3 Getting started

3.1 Formatting data

polyfreqs takes as input matrices of total and reference read counts and expects that these matrices will have (at a minimum) row names. An optional row of locus names can also be put as the first row. Reading in data from a text file that is in this format is straightforward in R with the read.table() function. An example of what the data should look like is below:

loc1  loc2  loc3  loc4  loc5  ... locL
ind1  23  33  19  22  21  ... 30
ind2  22  19  18  31  29  ... 34
indN  21  17  24  30  28  ... 32

Data formatted in this way can then be read in as follows:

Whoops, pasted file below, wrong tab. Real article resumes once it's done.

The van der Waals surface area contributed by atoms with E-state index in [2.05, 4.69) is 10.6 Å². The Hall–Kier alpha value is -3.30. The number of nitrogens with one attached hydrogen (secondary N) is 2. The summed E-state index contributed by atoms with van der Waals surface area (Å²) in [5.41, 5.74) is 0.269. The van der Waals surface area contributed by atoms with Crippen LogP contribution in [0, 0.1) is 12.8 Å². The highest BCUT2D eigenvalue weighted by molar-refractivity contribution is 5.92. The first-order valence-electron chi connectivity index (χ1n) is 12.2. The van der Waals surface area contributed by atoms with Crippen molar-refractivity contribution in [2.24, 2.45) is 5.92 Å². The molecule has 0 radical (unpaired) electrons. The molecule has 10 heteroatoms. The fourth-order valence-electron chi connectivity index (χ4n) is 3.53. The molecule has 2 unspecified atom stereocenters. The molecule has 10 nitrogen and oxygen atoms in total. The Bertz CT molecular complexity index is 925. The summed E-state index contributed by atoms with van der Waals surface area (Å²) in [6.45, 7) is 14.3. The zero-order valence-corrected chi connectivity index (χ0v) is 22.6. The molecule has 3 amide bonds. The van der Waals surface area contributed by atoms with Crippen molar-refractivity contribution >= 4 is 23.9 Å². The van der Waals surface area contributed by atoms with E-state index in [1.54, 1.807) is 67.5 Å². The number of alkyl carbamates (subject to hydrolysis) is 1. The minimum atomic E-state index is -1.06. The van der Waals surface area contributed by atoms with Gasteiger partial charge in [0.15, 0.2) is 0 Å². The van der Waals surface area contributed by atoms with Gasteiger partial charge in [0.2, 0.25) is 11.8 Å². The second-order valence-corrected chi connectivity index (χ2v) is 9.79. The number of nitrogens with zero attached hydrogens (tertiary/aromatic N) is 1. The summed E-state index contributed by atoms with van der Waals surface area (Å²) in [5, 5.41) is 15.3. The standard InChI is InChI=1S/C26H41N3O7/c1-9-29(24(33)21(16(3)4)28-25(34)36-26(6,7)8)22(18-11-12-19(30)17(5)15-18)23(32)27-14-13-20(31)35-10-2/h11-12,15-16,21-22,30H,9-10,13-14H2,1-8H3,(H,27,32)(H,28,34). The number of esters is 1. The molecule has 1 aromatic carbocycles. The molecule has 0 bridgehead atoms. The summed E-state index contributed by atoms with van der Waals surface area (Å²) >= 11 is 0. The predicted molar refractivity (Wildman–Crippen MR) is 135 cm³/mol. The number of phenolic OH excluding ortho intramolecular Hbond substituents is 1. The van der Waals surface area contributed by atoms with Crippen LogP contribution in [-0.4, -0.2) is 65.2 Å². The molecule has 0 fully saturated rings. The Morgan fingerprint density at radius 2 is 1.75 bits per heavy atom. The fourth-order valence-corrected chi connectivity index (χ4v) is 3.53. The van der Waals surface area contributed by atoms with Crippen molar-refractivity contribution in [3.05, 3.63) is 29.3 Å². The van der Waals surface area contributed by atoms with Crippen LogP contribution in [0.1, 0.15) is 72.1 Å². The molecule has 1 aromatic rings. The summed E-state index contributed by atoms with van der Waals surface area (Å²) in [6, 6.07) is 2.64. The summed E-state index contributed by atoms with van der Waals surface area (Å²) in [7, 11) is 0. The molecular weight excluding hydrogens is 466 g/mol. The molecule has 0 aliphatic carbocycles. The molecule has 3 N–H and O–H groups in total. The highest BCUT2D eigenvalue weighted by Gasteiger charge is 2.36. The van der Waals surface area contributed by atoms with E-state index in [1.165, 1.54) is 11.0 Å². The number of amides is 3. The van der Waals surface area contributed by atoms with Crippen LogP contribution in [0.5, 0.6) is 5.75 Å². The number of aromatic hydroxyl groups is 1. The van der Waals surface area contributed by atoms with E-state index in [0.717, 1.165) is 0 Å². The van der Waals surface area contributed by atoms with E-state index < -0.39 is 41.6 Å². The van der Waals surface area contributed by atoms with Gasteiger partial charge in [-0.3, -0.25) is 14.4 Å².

total_table <- read.table("total_read.txt", row.names=1, header=T)
ref_table <- read.table("ref_read.txt", row.names=1, header=T)

If you don’t have a row of locus names on the first line, you can simply remove the header=T argument from the read.table() function.

NB: data run through the polyfreqs() function need to be of class “matrix” so make sure you convert the table objects (total_table and ref_table) using the as.matrix() command before running them through polyfreqs.

3.2 Data simulation

We will start by analyzing a data set of simulated read counts for 30 individuals at 5 loci (for the sake of speed—feel free to simulate more loci if you want). We will simulate the total number of reads as a Poisson random variable with mean \(\lambda=15\) reads per locus per individual. After loading the polyfreqs package using library(polyfreqs) we can simulate data using the following code:

# Simulation setup. Feel free to mess around with these values.
n_ind <- 30
n_loci <- 5
lambda <- 15
error <- 0.01